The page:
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The Shiitake (Lentinula edodes) (from Japanese 椎茸, シイタケ (Shiitake)) is an edible mushroom native to East Asia, which is cultivated and consumed in many Asian countries, as well as being dried and exported to many countries around the world. It is a feature of many Asian cuisines including Vietnamese, Chinese, Japanese, Korean and Thai. In the East, the shiitake mushroom has long been considered a delicacy as well as a medicinal mushroom.[1]
Contents [hide]

1 Taxonomy and naming
2 Cultivation history
3 Culinary use
4 Shiitake research
4.1 Shiitake dermatitis
4.2 Shiitake isolate AHCC
4.3 Shiitake lentinan
5 Other
6 See also
7 References
7.1 Cited literature
8 Further reading
9 External links
[edit]Taxonomy and naming

Shiitake comes from its Japanese name, shiitake. listen (help·info) (kanji: 椎茸; literally "shii mushroom", from "shii" the Japanese name of the tree Castanopsis cuspidata that provides the dead logs on which it is typically cultivated).
In Chinese, it is called xiānggū (香菇, literally "fragrant mushroom"). Two Chinese variant names for high grades of shiitake are dōnggū (Chinese: 冬菇, "winter mushroom") and huāgū (花菇, "flower mushroom", which has a flower-like cracking pattern on the mushroom's upper surface); both are produced at lower temperatures.

Other common names by which the mushroom is known in English include "Chinese black mushroom", "black forest mushroom", "black mushroom", "golden oak mushroom", or "oakwood mushroom".[2]

In Korean it is called pyogo (hangul: 표고), in Thai they are called hed hom (à ¹€à ¸«à ¹‡à ¸”à ¸«à ¸­à ¸¡, "fragrant mushroom"), and in Vietnamese they are called nấm hÆ°Æ¡ng ("fragrant mushroom").

The species was formerly known as Lentinus edodes and Agaricus edodes. The latter name was first applied by the English botanist Miles Joseph Berkeley in 1878.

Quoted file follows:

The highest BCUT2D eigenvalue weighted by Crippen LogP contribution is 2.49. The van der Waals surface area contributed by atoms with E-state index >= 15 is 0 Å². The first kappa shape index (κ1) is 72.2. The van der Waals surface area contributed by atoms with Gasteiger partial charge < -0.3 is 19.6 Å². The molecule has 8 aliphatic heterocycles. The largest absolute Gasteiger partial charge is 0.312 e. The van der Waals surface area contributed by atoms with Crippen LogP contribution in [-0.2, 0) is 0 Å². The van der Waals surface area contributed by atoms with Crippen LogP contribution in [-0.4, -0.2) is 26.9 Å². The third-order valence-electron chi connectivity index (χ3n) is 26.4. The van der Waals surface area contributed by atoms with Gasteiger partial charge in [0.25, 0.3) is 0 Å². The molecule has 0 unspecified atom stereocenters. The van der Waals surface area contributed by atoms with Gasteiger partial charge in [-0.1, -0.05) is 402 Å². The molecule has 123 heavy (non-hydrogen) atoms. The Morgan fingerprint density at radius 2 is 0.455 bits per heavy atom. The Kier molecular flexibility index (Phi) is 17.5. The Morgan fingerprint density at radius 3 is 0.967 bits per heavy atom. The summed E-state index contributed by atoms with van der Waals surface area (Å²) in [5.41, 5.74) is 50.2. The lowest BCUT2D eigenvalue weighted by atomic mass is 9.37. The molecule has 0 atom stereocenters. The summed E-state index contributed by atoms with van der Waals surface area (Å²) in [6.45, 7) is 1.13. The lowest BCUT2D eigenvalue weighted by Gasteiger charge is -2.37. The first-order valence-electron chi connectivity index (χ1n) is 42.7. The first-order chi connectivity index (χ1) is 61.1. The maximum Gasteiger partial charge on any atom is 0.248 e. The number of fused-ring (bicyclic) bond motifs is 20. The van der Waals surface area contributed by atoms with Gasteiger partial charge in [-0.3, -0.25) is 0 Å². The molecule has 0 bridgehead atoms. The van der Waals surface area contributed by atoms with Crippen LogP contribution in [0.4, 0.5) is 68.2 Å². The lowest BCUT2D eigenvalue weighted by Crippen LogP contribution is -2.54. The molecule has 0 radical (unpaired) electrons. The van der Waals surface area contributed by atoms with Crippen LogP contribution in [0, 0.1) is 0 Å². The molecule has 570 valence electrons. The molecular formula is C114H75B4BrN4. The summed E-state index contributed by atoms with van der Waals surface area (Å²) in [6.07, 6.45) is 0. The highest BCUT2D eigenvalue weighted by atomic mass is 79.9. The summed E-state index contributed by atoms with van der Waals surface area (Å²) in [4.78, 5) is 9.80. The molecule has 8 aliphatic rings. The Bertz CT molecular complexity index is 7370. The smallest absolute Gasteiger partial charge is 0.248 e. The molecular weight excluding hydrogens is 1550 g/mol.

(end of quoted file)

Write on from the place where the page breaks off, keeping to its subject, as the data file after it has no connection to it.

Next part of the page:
[edit]Cultivation history

Shiitake are native to Japan, China and Korea and have been grown in all three countries since prehistoric times.[3] They have been cultivated for over 1,000 years. The oldest record regarding the shiitake mushroom dates back to AD 199 at the time of Emperor Chūai in Japan.[4] However, the first written record of shiitake cultivation can be traced to Wu Sang Kwuang in China, born during the Sung Dynasty (AD 960-1127).[5]

During the Ming Dynasty (AD 1368-1644), physician Wu Juei wrote that the mushroom could be used not only as a food but as a medicinal mushroom, taken as a remedy for upper respiratory diseases, poor blood circulation, liver trouble, exhaustion and weakness, and to boost qi, or life energy.[6] It was also believed to prevent premature aging.

The Japanese cultivated the mushroom by cutting shii trees with axes and placing the logs by trees that were already growing shiitake or contained shiitake spores. Before 1982, the Japanese variety of these mushrooms could only be grown in traditional locations using ancient methods. In 1982, Gary F. Leatham published an academic paper based on his research on the budding and growth of the Japan Islands variety; the work helped make commercial cultivation possible in United States.[7]
[edit]Culinary use

Pyogo muchim (표고무침), a Korean dish of sauteed Shiitake

Fresh and dried shiitake have many uses in the cuisines of East Asia. In Chinese cuisine, they are often sauteed in vegetarian dishes such as Buddha's delight. In Japan, they are served in miso soup, used as the basis for a kind of vegetarian dashi, and also as an ingredient in many steamed and simmered dishes. In Thailand, they may be served either fried or steamed.[citationneeded]

Shiitake are often dried and sold as preserved food in packages. These must be rehydrated by soaking in water before using. Many people prefer dried shiitake to fresh, considering that the sun-drying process draws out the umami flavour from the dried mushrooms by breaking down proteins into amino acids and transforms ergosterol to vitamin D. The stems of shiitake are rarely used in Japanese and other cuisines, primarily because the stems are harder and take longer to cook than the soft fleshy caps. The highest grade of shiitake are called donko in Japanese.[citation needed]

Today, shiitake mushrooms have become popular in many other countries as well. Russia produces and also consumes large amounts of them, mostly sold pickled; and the shiitake is slowly making its way into western cuisine as well. There is a global industry in shiitake production, with local farms in most western countries in addition to large scale importation from China, Japan, Korea and elsewhere.[citation needed]

Because they can now be grown world wide, their availability is widespread and their price has decreased.[citation needed]
Like all mushrooms, shiitake mushrooms can produce high amounts of vitamin D upon exposure to sunlight or UV light.[8][9]
Sun dried Shiitake mushrooms[citation needed]
Nutritional value per 100 g (3.5 oz)
Energy 191 kJ (46 kcal)
- Sugars 0.8 g
- Dietary fiber 37.7 g
Fat 2.1 g
Protein 17 g
Thiamine (vit. B1) 1.00 mg (87%)
Riboflavin (vit. B2) 1.00 mg (83%)
Niacin (vit. B3) 10.0 mg (67%)
Pantothenic acid (B5) 5.2 mg (104%)
Vitamin D 46000 IU (7667%)
Iron 10.4 mg (80%)
Sodium 0.01 mg (0%)
Percentages are relative to
US recommendations for adults.
[edit]Shiitake research